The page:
I AM NOT A TAX PERSON, but I've been doing my own taxes for decades and making at least some 1099 money most years [this year I had twelve 1099 forms in addition to four W-2 forms] and yes it's a pain but yes also it's a true statement. You wind up paying more in taxes because certain things are taken care of when you're a regular old employee that you then have to pay for on your own as a contractor. That said, there are things you can do when you're expecting it that can mitigate this an awful lot.
posted by jessamyn at 10:58 PM on March 14, 2009


Yeah, man. It's a big bite that Uncle wants.

I generally put away about 30-35% for taxes out of every payment I receive for any business I transact. It's a lot easier to take out your own withholdings as you go and never look at that money as income than it is to write out a check at the end of the year when you didn't expect it.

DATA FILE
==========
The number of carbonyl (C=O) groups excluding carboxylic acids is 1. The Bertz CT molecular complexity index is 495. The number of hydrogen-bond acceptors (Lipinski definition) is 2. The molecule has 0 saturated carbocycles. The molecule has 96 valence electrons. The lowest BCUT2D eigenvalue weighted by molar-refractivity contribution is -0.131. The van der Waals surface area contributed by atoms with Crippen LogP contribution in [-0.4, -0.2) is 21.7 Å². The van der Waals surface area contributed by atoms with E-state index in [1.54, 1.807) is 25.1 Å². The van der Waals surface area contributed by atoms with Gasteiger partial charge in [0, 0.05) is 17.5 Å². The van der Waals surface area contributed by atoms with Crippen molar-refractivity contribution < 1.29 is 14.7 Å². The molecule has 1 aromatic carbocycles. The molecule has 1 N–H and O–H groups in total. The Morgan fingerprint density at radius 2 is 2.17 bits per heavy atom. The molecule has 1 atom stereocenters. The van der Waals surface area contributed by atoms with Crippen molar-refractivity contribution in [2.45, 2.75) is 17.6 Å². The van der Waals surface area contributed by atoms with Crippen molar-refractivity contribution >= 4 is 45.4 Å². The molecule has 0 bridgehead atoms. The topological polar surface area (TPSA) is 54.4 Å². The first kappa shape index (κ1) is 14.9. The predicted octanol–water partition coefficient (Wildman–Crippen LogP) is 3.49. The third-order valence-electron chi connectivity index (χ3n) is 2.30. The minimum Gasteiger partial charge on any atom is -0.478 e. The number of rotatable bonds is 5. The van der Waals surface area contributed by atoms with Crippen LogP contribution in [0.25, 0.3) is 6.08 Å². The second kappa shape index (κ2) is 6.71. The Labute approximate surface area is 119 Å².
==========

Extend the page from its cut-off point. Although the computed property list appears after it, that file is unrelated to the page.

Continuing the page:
posted by Netzapper at 11:03 PM on March 14, 2009


Yeah, taxes ream you if you're freelance. Sorry. I lost about 25% of my money to taxes each year when I was freelance.
posted by The otter lady at 11:04 PM on March 14, 2009


As a freelancer you should put a standard (minimum) 25% of your incoming cash, regardless of gross or net, into a holding account for taxes.

Hopefully you can lock down a CD or high interest account to make a bit of coin off this cash (interest will also need to be taxed) before you fork it over to Uncle Sam.

Another way to not get such a big hit is:
If you are also working a "normal" job, maybe you should think about claiming "0" and putting a small amount per paycheck (line 6 on the current W4 form) over to the gov'ment.

Also be sure your taxes are being done properly and that you are claiming all expenses related to your freelancing business.
posted by crustix at 11:18 PM on March 14, 2009


I encourage you to go to the IRS site and grab a 1040 Schedule C (or C-EZ if you're not taking any deductions) and Schedule SE. Take a look through these, and the 1040 form, and learn how the paperwork and calculations work firsthand before taking the word of a TurboTax-a-like.